Yesterday, I made an important mistake. Scrolling through my Instagram feed, I accidentally clicked on #eatingdisorder, which had appeared below in a caption of one of the pictures a recovery instagram I follow had posted. What went from pictures of ice cream and laughter on my screen instantly became a collage of distortion. A world of “thinspos” and black and white sadness filled my vision and I was sucked in, momentarily, to the lies my eating disorder once told me.
Of course I’ve known about the thinspiration movement for years, but I had forgotten how twisted it all was, and I think it’s something that, though I cringe to remember, needs to be addressed.
The sites and feeds that promote eating disorders, from pro-ana and pro-mia accounts, to the seemingly innocent individuals who post pictures of their thigh gaps or their “healthiest” meals are all a part of a phenomenon I think goes highly underrated and is in desperate need to be spoken about. I think the vast majority of individuals in treatment are either unaware of these sites or in shame of contributing to them, and I think those who don’t have eating disorders, but maybe disordered eating or distorted ideas, don’t realize the impact they are having and don’t understand the reality of the roles social networking has on the youth of today.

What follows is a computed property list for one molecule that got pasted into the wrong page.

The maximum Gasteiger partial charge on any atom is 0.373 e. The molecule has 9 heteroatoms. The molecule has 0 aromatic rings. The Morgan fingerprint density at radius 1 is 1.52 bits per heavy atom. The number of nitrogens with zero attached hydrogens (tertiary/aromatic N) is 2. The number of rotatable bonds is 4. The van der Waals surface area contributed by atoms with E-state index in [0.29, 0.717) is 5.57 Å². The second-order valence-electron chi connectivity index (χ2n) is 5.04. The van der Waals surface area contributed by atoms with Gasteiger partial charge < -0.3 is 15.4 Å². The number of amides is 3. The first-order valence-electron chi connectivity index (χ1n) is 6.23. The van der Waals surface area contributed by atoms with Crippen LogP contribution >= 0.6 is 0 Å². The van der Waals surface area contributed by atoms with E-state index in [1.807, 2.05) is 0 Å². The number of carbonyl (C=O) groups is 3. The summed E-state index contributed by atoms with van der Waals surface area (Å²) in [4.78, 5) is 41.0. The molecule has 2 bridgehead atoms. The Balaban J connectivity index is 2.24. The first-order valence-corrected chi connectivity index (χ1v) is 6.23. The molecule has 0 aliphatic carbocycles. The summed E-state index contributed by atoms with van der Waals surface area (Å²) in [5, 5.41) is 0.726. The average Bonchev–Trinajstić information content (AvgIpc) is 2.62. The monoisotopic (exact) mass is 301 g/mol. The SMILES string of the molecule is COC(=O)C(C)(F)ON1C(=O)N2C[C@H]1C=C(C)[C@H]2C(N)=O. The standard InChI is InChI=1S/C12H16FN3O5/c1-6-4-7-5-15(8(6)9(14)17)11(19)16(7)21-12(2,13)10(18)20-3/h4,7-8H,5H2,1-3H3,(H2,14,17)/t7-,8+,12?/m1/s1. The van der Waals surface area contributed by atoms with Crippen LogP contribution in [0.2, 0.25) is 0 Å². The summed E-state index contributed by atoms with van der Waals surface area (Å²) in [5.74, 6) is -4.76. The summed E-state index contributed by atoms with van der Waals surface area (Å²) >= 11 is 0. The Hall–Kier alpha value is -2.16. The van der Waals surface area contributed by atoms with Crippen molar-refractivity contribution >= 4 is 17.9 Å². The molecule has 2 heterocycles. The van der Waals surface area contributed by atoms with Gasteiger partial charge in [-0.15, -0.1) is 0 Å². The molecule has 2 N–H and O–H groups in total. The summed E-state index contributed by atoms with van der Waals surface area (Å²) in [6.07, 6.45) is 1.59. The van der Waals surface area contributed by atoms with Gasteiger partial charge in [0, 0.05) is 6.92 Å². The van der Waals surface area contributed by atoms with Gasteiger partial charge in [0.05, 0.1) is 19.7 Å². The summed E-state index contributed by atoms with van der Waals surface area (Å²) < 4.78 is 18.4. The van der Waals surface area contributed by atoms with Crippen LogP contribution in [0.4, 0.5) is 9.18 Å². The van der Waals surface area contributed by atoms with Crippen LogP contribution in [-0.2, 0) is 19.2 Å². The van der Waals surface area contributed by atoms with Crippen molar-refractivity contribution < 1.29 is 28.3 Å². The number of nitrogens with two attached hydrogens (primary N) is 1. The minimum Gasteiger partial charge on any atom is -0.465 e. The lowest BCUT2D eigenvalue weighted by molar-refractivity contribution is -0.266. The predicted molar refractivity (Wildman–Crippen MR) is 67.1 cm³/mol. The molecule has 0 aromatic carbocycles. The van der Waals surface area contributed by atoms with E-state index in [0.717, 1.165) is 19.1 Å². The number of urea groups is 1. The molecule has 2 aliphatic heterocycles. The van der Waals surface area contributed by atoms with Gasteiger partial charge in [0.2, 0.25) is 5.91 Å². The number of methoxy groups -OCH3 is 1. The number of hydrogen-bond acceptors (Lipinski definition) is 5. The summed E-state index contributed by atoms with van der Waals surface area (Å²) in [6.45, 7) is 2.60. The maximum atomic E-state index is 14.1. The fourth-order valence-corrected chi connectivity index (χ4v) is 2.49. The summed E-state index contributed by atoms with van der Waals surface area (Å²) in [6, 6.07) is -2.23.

I know, for me, shame, ignorance, and the forgetfulness that comes with time has kept me from using my words to say my peace. In fact, it’s not something I’ve ever brought up in therapy. Making that mistake yesterday, however, and clicking on that hashtag, gave leeway to a flood of memories I think are important to share. So, I’m working through the hesitancy and embarrassment, because the truth is, this is my truth.